6,004 reputation
1641
bio website jfitzsimons.org
location Singapore, Singapore
age 32
visits member for 3 years, 5 months
seen Dec 6 '13 at 16:11

I have just moved to the Center for Quantum Technologies in Singapore, after spending the last 3 years as a Merton College JRF in Theoretical Physics and a Senior Research Fellow in Oxford University Department of Materials. My research focuses largely on theoretical aspects of quantum information processing. In particular I am interested in spin networks, measurement based computation, cryptography and computational complexity.


Jan
23
comment Can gravitational potential energy be released in a fire?
@Sklivvz: Yes, it does. However, it is in a subtle way: The gas produced falls into equilibrium, so this heat is not caused by the combustion reaction, but at a later stage.
Jan
23
comment The origin of the value of speed of light
It doesn't have to be 1, you can pick any non-zero value.
Jan
23
comment The origin of the value of speed of light
+1 for pointing out the only sane choice of units (none!).
Jan
23
comment The origin of the value of speed of light
@Johannes: That is not the point at all. The way units are defined in terms of setting specific values to physical constants doesn't mean those constants can't change. The consequence is simply that a better measurement of the speed of light means that my apartment is a different size in those units. This clearly does not mean c or $\mu_0$ or $\epsilon_0$ are fixed, simply that their measurement in SI units is. This is a quirk of the choice of units, not something fundamental.
Jan
23
comment The origin of the value of speed of light
@Johannes: that's not true. Their value in SI units is defined, but that is because they are used to define the units. It's not the same thing at all.
Jan
23
comment The origin of the value of speed of light
@Johannes: All three are measurable quantities, so you are free to define any one in terms of the other two.
Jan
23
comment Double slit experiment near event horizon
@Columbia: you clearly aren't violating it, as the linearity of quantum mechanics is preserved. The theorem is a simple consequence of linearity.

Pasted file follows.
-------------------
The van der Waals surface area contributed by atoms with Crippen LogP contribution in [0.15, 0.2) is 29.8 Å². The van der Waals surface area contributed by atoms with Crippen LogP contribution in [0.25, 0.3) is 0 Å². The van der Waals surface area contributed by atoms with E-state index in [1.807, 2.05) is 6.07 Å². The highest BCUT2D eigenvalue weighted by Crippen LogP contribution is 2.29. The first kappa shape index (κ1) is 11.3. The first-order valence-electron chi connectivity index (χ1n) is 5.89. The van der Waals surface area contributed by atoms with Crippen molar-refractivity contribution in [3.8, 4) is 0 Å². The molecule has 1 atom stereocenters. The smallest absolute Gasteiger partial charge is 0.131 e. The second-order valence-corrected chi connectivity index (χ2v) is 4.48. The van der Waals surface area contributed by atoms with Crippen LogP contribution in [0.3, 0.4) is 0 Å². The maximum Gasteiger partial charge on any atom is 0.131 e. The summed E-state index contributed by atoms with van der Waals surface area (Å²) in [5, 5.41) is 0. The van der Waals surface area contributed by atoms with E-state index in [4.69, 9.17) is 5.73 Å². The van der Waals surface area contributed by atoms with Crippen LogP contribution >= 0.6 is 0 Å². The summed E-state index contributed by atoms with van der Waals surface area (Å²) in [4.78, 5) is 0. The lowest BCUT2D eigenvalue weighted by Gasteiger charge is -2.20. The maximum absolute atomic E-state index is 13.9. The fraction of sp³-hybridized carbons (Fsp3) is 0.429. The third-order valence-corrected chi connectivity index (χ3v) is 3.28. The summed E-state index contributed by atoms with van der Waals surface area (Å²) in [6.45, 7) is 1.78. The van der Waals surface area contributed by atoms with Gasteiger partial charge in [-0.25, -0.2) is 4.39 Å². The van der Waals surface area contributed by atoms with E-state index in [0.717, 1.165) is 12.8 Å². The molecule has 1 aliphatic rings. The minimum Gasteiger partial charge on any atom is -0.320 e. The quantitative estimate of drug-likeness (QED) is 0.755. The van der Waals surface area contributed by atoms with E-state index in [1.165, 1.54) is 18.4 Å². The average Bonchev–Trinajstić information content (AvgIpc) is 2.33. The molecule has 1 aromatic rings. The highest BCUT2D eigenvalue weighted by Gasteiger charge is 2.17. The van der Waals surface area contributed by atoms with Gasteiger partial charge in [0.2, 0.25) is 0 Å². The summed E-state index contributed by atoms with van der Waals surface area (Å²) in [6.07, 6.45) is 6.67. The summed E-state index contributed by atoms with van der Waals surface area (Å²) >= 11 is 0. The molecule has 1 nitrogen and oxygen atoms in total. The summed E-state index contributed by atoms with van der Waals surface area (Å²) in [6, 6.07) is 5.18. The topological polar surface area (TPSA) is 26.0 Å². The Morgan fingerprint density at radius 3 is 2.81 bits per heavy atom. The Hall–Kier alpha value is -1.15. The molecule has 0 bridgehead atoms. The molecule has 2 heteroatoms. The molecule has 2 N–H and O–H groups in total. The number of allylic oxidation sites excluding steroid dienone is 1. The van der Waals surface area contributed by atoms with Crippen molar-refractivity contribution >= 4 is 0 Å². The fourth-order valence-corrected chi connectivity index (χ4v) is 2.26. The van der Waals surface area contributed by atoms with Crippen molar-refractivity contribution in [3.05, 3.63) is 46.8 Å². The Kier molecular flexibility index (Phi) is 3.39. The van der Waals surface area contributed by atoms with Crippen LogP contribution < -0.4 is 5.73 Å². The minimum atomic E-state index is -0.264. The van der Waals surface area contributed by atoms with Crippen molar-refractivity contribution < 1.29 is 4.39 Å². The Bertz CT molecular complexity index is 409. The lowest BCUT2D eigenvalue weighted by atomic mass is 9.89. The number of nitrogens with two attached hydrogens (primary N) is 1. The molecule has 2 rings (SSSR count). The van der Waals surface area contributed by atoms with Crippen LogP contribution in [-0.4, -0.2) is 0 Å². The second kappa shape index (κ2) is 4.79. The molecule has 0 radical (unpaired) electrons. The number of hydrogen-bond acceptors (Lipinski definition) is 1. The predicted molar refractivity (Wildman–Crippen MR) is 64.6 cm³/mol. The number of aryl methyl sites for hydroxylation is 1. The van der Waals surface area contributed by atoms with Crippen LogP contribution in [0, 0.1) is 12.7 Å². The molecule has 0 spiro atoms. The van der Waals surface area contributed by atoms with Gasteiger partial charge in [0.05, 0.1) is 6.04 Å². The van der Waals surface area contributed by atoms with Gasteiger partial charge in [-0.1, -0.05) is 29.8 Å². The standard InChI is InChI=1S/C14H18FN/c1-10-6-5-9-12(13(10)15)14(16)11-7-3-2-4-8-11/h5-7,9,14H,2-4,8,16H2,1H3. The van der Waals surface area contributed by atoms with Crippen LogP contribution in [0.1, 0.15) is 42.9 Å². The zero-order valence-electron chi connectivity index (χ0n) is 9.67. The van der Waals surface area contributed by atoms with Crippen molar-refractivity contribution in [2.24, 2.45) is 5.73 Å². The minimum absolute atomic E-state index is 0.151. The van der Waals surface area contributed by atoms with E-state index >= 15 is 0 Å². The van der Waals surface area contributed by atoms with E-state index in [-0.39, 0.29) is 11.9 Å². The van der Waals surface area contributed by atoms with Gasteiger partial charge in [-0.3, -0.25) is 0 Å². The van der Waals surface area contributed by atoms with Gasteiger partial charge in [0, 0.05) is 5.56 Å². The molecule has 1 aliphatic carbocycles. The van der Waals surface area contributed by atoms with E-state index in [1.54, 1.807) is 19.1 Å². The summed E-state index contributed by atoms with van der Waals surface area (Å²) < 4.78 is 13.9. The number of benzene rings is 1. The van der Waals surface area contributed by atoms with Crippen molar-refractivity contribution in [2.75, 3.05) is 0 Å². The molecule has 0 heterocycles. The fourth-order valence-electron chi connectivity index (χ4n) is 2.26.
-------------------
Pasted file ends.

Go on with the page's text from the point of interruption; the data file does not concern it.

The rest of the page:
Jan
23
comment Why does a ballerina speed up when she pulls in her arms?
@Sklivvz: you referred to how hard she pulled in her arms. That is clearly a reference to force. If you remove or correct that paragraph, I'll remove my downvote.
Jan
23
comment Can gravitational potential energy be released in a fire?
@Sklivvz: of course you don't see an effect if you model the whole atmosphere without gravity (which is what you are doing here), but that model does not reflect reality.
Jan
23
answered The origin of the value of speed of light
Jan
22
comment Can gravitational potential energy be released in a fire?
@Georg: I'm afraid I'm one of those too, but I'd like to think I'm still ok on thermo and statistical mechanics.
Jan
22
comment Can gravitational potential energy be released in a fire?
(By here I mean in the answers to this question, not this specific answer)
Jan
22
comment Why does a ballerina speed up when she pulls in her arms?
@Carl: Exactly, it's the work done that counts, not the profile of force used.
Jan
22
comment Can gravitational potential energy be released in a fire?
@Georg: The GR stuff is nonsense. It is obviously not necessary to include GR effects to solve this problem. There is simply a huge amount of noise to signal here.
Jan
22
comment Can gravitational potential energy be released in a fire?
@Sklivvz: You do have them at a lower height, that's the whole point. The charred remains may stay at the top, but anything that has literally gone up in smoke will reach equilibrium with the atmosphere, which will alter its average elevation.
Jan
22
comment Why does a ballerina speed up when she pulls in her arms?
@Sklivvz: She needs to apply a constant force to keep the arms in the new position, yes, but this doesn't mean that pulling in harder will make her spin faster, her arms reach a new position and to keep them there there is only one value of F she can apply. The harder she pulls in initially the faster her arms reach that new position, but in the end the force has to be the same.
Jan
22
comment Can gravitational potential energy be released in a fire?
@Sklivvz: No, its not. It's due to the fact that the Gibbs states for a gas in a gravitational potential are different to those for a gas free from gravity.
Jan
22
comment Why does a ballerina speed up when she pulls in her arms?
@Sklivvz: This isn't a personal attack, it simply that the line "This is due to the fact that the spin velocity is a function of how hard you pull your arms in." is false, and I was pointing that out. It's an unfortunate coincidence that I have problems with your other question in parallel. I've been trying to raise the quality of the answers by flagging errors.
Jan
22
comment Can gravitational potential energy be released in a fire?
To explain further, imagine there was no atmosphere at all, and you add gas either at sea level or at a much higher altitude. The gas has to settle into a pressure gradient in both cases, but in the latter this involves molecules falling on average, where as in the latter some will need to rise.
Jan
22
comment Can gravitational potential energy be released in a fire?
@Sklivvz: No, it doesn't. The molecules literally fall (on average).